A sommelier knife (also known as waiter's knife) is a special knife used to open wine bottles.
The sommelier knife was developed in 1882 by Carl F. A. Wienke, who registered a patent for a "waiter's knife" the following year. Today, this knife is commonly known as a sommelier knife (from the French "sommelier" meaning wine steward). Apart from a corkscrew, the knife also has a small blade and a lever. Corkscrew, knife and lever are foldable so that the sommelier knife is also a special kind of pocketknife – easy to carry in the pocket of a server uniform. In its unfolded state, the small knife is on one end, the lever on the other end of the knife handle, while the corkscrew stands out perpendicular to it. The knife handle is used to turn the corkscrew and pull the cork. First, the corkscrew is screwed into the cork which is then pulled out of the bottle.
A sommelier knife is used to open a wine bottle as follows: First, the capsule on the bottleneck is removed with the small blade. The blade is placed just underneath the end of the capsule and run once around the neck. The capsule can then be lifted off to expose the cork. The tip of the corkscrew is placed in the center of the cork and screwed in as far as possible. Lastly, the lever is placed on the bottleneck in order to pull out the cork with the help of the leverage effect. The lever is very important to ensure easy and safe cork removal, because it prevents the cork from breaking during this process.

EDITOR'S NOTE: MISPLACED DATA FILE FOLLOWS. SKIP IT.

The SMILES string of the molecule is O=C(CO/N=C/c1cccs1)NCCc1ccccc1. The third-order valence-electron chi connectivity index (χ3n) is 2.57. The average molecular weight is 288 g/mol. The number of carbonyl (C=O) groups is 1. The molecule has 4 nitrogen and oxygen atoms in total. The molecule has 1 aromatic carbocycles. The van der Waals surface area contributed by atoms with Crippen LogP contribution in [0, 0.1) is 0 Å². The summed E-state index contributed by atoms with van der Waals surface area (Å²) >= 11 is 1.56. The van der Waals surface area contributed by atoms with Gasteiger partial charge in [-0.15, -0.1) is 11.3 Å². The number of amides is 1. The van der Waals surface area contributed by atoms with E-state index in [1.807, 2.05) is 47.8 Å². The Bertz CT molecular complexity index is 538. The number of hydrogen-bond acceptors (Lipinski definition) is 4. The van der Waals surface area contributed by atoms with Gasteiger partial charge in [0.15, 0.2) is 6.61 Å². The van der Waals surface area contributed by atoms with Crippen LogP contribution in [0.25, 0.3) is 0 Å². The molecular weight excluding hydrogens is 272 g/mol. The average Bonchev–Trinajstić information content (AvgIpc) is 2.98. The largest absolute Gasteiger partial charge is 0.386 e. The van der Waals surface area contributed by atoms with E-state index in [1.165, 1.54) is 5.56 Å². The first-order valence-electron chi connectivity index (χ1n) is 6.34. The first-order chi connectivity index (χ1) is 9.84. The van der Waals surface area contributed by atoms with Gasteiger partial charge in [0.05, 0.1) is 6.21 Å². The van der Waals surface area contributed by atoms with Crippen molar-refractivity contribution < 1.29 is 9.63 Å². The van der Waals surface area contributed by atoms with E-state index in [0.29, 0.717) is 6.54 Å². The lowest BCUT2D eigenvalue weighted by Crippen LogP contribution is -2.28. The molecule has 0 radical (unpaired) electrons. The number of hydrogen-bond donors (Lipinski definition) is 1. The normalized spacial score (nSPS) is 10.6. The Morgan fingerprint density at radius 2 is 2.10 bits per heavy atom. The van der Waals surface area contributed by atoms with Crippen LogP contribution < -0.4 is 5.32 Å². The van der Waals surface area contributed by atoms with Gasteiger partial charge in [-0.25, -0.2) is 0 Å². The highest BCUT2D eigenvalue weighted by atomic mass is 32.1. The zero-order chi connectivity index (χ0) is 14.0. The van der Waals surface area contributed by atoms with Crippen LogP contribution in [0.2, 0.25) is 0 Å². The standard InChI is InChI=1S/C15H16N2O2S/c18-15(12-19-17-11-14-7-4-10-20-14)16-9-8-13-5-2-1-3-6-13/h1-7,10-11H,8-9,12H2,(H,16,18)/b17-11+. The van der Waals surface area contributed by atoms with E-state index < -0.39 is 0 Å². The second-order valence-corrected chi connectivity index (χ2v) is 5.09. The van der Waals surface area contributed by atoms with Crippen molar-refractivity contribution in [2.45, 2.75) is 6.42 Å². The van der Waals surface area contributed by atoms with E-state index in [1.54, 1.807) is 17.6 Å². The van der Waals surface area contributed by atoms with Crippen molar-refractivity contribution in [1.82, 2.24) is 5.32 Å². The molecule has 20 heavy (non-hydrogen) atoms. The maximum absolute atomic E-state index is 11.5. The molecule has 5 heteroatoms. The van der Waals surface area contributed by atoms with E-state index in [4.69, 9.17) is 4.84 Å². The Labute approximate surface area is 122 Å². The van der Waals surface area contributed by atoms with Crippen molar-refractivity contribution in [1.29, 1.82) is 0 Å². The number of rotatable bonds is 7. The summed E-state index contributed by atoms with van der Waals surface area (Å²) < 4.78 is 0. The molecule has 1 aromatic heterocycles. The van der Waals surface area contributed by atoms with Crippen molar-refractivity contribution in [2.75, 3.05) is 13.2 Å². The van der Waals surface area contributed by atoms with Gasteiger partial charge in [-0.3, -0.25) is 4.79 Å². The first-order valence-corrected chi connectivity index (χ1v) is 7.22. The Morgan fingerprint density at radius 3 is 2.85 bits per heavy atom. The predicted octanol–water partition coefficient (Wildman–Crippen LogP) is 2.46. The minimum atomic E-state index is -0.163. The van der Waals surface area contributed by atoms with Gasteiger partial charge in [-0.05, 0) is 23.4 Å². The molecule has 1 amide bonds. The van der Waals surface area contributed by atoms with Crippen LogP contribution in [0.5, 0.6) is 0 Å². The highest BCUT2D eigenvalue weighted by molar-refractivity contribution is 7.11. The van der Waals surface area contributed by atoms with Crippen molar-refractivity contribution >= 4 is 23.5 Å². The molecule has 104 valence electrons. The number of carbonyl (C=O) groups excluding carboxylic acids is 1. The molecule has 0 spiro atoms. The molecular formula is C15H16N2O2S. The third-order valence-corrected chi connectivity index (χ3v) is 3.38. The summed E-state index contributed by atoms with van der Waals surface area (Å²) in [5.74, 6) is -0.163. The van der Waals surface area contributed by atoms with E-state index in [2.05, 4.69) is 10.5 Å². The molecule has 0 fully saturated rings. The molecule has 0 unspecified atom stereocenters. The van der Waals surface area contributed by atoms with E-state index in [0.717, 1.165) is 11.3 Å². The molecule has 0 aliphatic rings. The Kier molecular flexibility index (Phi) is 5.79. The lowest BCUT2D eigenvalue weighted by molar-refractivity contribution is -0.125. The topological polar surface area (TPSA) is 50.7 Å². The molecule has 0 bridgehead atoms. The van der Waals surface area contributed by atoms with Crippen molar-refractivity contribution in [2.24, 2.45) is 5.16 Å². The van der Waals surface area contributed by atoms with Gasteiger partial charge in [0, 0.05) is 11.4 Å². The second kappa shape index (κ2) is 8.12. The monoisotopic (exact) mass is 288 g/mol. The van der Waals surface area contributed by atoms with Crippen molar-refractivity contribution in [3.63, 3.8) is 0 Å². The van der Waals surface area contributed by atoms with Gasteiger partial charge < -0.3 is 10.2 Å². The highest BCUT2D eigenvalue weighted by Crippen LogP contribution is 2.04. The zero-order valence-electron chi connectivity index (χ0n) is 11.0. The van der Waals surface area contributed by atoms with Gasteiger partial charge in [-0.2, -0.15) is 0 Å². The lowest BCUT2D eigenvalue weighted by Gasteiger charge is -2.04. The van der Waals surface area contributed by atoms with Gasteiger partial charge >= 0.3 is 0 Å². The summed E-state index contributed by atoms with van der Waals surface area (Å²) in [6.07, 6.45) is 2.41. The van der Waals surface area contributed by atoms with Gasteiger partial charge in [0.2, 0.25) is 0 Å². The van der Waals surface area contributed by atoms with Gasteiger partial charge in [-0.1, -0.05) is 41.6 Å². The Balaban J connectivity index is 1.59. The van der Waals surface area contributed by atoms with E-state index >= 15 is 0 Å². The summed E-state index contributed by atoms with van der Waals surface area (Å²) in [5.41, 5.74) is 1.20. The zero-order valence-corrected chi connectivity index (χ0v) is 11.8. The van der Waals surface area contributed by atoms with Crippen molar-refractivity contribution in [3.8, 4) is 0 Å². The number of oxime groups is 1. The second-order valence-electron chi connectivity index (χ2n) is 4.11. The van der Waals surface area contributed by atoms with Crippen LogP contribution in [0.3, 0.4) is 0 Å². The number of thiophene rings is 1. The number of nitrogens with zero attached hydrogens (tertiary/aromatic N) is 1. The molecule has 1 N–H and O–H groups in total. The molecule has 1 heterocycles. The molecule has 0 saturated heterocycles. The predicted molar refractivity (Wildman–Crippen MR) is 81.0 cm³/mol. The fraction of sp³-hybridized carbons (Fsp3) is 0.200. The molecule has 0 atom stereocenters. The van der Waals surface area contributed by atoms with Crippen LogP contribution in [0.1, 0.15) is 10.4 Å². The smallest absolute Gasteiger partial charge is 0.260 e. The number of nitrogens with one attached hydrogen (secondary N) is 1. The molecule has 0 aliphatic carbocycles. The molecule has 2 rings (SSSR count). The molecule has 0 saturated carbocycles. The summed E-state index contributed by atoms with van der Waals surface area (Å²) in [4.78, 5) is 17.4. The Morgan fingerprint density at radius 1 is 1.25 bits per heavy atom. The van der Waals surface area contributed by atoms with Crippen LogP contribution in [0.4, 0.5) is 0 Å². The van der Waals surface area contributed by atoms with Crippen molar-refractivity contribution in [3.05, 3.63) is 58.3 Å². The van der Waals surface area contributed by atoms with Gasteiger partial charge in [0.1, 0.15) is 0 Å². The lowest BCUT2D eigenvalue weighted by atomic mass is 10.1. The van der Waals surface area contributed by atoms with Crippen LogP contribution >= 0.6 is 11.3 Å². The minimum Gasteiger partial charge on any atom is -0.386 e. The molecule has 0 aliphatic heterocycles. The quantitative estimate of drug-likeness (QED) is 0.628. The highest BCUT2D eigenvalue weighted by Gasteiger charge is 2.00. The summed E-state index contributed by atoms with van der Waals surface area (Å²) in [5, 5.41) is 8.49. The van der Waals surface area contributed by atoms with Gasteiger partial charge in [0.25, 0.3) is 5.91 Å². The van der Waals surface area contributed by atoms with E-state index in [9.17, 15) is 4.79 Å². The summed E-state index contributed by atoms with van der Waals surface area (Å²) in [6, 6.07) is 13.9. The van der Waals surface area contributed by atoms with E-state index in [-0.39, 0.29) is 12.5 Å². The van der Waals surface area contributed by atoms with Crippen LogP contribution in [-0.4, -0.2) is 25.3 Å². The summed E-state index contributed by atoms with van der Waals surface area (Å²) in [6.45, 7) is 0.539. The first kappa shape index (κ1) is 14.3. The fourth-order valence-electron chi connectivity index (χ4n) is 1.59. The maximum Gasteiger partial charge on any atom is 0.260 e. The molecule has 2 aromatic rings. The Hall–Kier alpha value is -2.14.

Since this handy little device contains all tools necessary to open a wine bottle and ensures that the cork can be removed safely, the sommelier knife makes the work of servers much easier. Today, it is still used around the world in its original form, patented in 1883 in Germany, or variations thereof.